Can You Sue BART for Negligent Security?

Countless commuters ride the BART system each day in the San Francisco Bay area, and the vast majority of these individuals arrive safely at their destinations. However, some are injured while on this public transit system. Slips and falls are common, as are traffic collisions. However, one of the most overlooked sources of injury for BART passengers actually comes from other people. Muggings, robberies, assaults, and other violent crimes are definitely not unheard of among BART passengers. In fact, there have been many violent crimes committed on this public transit system over the past few years.

So what is the government doing to stop this from happening? If you have been assaulted while riding a train, waiting at a station, or sitting on a bus, you may have come to the conclusion that BART’s security is completely inadequate. Many other individuals have been harmed by violent criminals in similar situations, and many of them feel exactly the same way about BART’s failure to protect its commuters. So what can you do to address this situation?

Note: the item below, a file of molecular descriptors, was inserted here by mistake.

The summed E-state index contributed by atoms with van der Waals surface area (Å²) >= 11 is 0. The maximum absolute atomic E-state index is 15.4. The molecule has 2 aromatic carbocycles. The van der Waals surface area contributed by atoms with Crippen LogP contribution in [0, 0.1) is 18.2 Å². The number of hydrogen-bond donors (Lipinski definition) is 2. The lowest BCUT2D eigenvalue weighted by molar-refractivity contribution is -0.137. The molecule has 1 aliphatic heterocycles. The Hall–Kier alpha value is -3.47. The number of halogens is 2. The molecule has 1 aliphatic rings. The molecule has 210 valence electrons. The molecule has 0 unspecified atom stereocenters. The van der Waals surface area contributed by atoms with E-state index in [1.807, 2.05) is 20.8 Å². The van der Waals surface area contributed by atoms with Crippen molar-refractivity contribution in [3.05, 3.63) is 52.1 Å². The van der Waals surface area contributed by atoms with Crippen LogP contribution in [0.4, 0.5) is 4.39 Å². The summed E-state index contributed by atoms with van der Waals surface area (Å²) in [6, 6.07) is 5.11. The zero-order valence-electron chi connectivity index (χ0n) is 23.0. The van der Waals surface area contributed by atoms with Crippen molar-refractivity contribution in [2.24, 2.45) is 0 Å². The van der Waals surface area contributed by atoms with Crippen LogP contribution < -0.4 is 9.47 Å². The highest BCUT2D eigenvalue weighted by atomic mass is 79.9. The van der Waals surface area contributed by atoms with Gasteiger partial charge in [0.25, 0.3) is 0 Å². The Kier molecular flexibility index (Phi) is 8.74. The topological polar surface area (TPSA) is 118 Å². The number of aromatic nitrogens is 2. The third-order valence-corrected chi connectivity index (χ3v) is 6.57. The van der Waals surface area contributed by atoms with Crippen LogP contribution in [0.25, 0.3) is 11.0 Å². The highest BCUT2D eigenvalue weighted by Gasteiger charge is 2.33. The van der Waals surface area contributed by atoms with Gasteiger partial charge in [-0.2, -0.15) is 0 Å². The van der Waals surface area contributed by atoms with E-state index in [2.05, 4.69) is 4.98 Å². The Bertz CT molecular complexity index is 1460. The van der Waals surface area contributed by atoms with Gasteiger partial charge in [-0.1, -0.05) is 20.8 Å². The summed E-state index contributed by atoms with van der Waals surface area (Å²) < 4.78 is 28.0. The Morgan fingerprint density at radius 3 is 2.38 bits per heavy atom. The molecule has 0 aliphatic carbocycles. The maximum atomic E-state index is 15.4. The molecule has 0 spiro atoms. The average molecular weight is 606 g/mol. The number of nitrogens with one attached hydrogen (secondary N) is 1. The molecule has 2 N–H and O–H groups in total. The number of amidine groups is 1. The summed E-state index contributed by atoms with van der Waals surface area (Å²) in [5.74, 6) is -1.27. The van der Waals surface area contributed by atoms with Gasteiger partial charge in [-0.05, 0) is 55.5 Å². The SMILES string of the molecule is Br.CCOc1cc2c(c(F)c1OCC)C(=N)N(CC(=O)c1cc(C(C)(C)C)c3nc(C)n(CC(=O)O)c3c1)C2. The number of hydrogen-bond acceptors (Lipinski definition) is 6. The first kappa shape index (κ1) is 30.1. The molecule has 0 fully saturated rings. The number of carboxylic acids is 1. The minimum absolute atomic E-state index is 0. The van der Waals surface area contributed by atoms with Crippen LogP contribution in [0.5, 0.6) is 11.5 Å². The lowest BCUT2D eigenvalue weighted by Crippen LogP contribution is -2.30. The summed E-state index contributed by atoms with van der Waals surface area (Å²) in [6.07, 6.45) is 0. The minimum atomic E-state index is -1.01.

Your first step should be to get in touch with an experienced personal injury attorney in the San Francisco Bay area. Our legal professionals can assess your unique situation and determine whether or not you should take further legal action. If there is a clear and obvious example of negligent security committed by BART or any other transit system, you can file a personal injury lawsuit against the government agency responsible for running the system. If your lawsuit is successful, you can recover compensation for medical expenses and missed wages, as well as non-economic damages like PTSD and psychological trauma.

BART is No Stranger to Crime